Winners of 2013 Reed Elsevier Environmental Challenge include WaterSHED and Gadgil Lab
Prizes of $50K, $25K and $15K awarded for innovative safe water and sanitation solutions in the developing world
By Emmy Stevens Posted on 4 September 2013
Stockholm — Reed Elsevier has just announced the winners of the 2013 Reed Elsevier Environmental Challenge, which supports innovative solutions to improve sustainable access to safe water and sanitation. The $ 50,000 first and $ 25,000 second prize winners were announced during World Water Week in Stockholm, an annual event bringing together water researchers, policymakers, journalists, companies and nonprofits to address the key water challenges of the 21st century.[caption id="attachment_27029" align="alignleft" width="361"] WaterSHED, which stands for Water, Sanitation and Hygiene Enterprise Development, has the objective to bring effective, affordable water and sanitation products to market in Cambodia, Laos and Vietnam. Learn more about their work on the WaterSHED website.[/caption]
The $50,000 first prize winner is WaterSHED (@watershedasia), an NGO that engages local enterprises and governments to develop sustainable, market-based approaches to effective water and sanitation provision in Cambodia, Laos and Vietnam.
An estimated 1.8 million households in rural Cambodia do not have access to safe sanitation. WaterSHED's research demonstrates that Cambodians desire a shelter for sanitation facilities and will not purchase a latrine without an appropriate accompanying structure. Prize money will be used for WaterSHED's "Introduction of improved toilet shelter for increased sanitation coverage" project, developing shelters for sanitation facilities which are acceptable to local communities.
The $25,000 second prize winner is Gadgil Laboratory at the University of California, Berkeley, for its "Sustainable and scalable arsenic remediation of groundwater in South Asia" project. Deaths and disease are linked to high levels of naturally occurring arsenic in untreated groundwater throughout South Asia. Through their invention, Electro-Chemical Arsenic Remediation, Gadgil Laboratory will bring safe water to local communities in West Bengal, where arsenic contamination of groundwater is rife.
The technology uses ordinary steel plates and low DC voltage. Prize money will be used to establish a 15 month field trial for approximately 2,500 school children, with excess arsenic-free water sold to the village community.
This year also saw the award of the first-ever WASH Alliance prize of $15,000 for the third place project. The WASH Alliance is a consortium of six Dutch NGOs promoting hygienic use of sustainable water and sanitation. The WASH Alliance is providing all three winners with relevant training and professional development up to $ 2,500 each. They also get access to Elsevier's ScienceDirect database, with over 57,000 articles on Environmental Sciences, for one year.The recipient was Text to Change (@texttochange), an NGO that produces innovative mobile solutions for development, for its "WaterMonitor: Managing water supply and engaging communities at scale" project.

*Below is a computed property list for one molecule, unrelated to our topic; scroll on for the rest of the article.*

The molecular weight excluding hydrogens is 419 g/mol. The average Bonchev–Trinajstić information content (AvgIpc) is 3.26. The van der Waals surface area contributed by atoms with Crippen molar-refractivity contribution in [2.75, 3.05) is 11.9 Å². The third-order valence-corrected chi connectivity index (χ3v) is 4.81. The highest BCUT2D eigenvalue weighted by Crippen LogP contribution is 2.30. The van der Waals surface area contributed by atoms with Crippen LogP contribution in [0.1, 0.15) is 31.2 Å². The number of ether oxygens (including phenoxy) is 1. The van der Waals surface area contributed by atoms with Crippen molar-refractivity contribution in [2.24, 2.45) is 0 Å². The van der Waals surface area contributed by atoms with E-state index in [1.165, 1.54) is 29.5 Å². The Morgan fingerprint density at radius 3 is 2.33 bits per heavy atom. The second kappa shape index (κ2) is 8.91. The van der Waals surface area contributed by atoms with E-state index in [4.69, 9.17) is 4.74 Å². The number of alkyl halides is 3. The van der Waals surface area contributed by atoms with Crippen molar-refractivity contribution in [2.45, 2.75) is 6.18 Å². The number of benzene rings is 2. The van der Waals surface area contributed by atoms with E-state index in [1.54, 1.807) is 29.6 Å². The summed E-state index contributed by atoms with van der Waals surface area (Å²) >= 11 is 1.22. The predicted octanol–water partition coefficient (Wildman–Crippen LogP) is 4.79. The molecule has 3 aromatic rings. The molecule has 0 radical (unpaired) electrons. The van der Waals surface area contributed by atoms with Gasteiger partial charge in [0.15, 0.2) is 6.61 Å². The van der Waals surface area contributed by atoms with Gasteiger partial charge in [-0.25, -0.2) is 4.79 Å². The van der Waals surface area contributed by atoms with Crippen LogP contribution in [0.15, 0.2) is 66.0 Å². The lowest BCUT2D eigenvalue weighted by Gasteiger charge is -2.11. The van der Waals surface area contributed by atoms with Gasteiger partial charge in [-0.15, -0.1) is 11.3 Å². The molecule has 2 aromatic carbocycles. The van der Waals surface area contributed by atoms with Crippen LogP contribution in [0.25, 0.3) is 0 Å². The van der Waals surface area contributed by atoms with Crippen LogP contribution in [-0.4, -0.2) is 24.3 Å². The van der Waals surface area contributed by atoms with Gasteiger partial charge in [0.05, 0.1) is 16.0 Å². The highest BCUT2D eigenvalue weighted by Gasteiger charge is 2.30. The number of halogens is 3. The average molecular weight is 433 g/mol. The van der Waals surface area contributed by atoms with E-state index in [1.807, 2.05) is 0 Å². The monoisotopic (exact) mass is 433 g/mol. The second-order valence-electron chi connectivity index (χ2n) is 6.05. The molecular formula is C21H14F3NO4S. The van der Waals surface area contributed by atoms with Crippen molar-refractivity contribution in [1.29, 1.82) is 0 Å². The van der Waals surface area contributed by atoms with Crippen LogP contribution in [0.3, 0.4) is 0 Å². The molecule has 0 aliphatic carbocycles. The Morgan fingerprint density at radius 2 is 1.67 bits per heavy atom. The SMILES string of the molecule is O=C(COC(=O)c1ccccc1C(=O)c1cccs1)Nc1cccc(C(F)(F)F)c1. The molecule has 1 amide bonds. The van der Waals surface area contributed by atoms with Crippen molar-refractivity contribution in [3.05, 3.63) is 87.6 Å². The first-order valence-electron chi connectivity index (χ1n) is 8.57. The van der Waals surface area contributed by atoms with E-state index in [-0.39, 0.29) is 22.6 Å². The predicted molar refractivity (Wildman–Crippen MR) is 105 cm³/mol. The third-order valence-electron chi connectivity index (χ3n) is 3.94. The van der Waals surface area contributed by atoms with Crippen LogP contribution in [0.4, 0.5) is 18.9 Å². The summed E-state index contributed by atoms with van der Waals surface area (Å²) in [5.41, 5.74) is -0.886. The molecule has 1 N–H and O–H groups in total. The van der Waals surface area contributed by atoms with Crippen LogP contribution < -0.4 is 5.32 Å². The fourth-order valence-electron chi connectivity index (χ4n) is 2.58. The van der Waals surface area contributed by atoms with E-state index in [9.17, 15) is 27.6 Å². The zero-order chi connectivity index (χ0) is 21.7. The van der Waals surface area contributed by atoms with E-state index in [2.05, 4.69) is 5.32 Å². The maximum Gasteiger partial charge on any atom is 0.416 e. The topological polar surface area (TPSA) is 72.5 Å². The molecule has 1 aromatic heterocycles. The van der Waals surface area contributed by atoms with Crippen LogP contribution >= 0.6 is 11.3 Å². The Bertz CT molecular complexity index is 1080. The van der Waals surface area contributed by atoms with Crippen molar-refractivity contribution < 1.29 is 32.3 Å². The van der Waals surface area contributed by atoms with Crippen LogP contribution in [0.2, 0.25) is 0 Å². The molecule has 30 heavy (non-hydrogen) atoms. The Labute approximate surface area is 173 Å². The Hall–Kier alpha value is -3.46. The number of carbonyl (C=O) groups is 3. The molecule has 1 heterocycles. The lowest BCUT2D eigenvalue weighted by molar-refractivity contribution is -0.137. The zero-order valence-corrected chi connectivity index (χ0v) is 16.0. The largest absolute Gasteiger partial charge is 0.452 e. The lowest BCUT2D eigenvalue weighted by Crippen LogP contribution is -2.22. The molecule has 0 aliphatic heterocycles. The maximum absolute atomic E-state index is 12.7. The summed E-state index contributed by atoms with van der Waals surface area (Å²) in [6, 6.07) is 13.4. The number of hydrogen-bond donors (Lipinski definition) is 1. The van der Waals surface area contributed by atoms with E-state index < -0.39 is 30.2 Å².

The UN Joint Monitoring Programme has estimated that water points in Africa fail between 30 percent to 60 percent of the time. Text to Change will use smartphone technology to map Uganda's water points and alert experts when repairs are needed in order to extend the life of the country's water points. The prize money will be used to map water points and educate 15,000 people on issues related to safe water, hygiene, and sanitation.
From 140 original applications, a shortlist of five candidates was chosen; the winning projects are replicable, scalable, sustainable and innovative; emphasizing solutions with practical applicability.
"We are proud to support this year's important winning projects, which harness advanced thinking in design, technology and community involvement, to address the need for reliable sanitation and water for thousands in the developing world," said Youngsuk "YS" Chi, Director Corporate Affairs at Reed Elsevier and Chairman of Elsevier, at the ceremony in Stockholm. "At Reed Elsevier, we produce scientific material which we are making available to the winners to progress their work. We are delighted the Environmental Challenge adds three powerful new water and sanitation initiatives to four great projects we've supported over the last three years."
The Challenge's distinguished panel of judges includes Dr. Sarah Bell, Senior Lecturer in Environmental Engineering, University College London; Professor Mark van Loosdrecht, Department of Biochemical Engineering, Delft University of Technology; Dr. Prasad Modak, Executive President, of India's Environmental Management Centre; Professor Gang Pan, Research Center for Eco-environmental Sciences, Chinese Academy of Sciences; and Engineer Hanny Maas, Programme Manager of the Dutch WASH Alliance. The projects will be featured in the Elsevier Journal of Water Research.Reed Elsevier is Elsevier's parent company. The RE Environmental Challenge was launched in 2011 to contribute to the Water for Life Decade, established by the UN General Assembly between 2005 and 2015 in order to reduce by half the proportion of the population without sustainable access to safe drinking water and basic sanitation.Learn more on the RE Environmental Challenge website.